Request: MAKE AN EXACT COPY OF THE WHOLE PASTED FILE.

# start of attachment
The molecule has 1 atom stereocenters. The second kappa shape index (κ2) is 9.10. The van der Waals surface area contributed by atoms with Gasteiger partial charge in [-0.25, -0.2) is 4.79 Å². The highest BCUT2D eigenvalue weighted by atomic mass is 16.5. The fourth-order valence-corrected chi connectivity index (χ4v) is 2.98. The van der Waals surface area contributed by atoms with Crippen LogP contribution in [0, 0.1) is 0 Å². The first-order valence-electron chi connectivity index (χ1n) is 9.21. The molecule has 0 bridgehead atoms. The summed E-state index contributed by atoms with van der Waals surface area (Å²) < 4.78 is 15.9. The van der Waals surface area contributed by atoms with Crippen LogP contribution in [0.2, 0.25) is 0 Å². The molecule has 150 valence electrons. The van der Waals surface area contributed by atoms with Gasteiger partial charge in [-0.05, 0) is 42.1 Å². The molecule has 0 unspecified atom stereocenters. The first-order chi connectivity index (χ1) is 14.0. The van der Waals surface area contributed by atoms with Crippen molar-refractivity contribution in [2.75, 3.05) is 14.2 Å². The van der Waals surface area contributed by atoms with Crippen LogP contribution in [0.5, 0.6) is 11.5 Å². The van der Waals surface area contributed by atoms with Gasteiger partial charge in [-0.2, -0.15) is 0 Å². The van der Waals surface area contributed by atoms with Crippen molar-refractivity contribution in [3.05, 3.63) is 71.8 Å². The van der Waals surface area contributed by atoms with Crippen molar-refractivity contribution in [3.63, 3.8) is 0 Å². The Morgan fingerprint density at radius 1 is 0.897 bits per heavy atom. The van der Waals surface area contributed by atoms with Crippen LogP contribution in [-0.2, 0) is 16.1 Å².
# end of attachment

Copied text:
The molecule has 1 atom stereocenters. The second kappa shape index (κ2) is 9.10. The van der Waals surface area contributed by atoms with Gasteiger partial charge in [-0.25, -0.2) is 4.79 Å². The highest BCUT2D eigenvalue weighted by atomic mass is 16.5. The fourth-order valence-corrected chi connectivity index (χ4v) is 2.98. The van der Waals surface area contributed by atoms with Crippen LogP contribution in [0, 0.1) is 0 Å². The first-order valence-electron chi connectivity index (χ1n) is 9.21. The molecule has 0 bridgehead atoms. The summed E-state index contributed by atoms with van der Waals surface area (Å²) < 4.78 is 15.9. The van der Waals surface area contributed by atoms with Crippen LogP contribution in [0.2, 0.25) is 0 Å². The molecule has 150 valence electrons. The van der Waals surface area contributed by atoms with Gasteiger partial charge in [-0.05, 0) is 42.1 Å². The molecule has 0 unspecified atom stereocenters. The first-order chi connectivity index (χ1) is 14.0. The van der Waals surface area contributed by atoms with Crippen molar-refractivity contribution in [2.75, 3.05) is 14.2 Å². The van der Waals surface area contributed by atoms with Crippen LogP contribution in [0.5, 0.6) is 11.5 Å². The van der Waals surface area contributed by atoms with Gasteiger partial charge in [-0.2, -0.15) is 0 Å². The van der Waals surface area contributed by atoms with Crippen molar-refractivity contribution in [3.05, 3.63) is 71.8 Å². The van der Waals surface area contributed by atoms with Crippen molar-refractivity contribution in [3.63, 3.8) is 0 Å². The Morgan fingerprint density at radius 1 is 0.897 bits per heavy atom. The van der Waals surface area contributed by atoms with Crippen LogP contribution in [-0.2, 0) is 16.1 Å².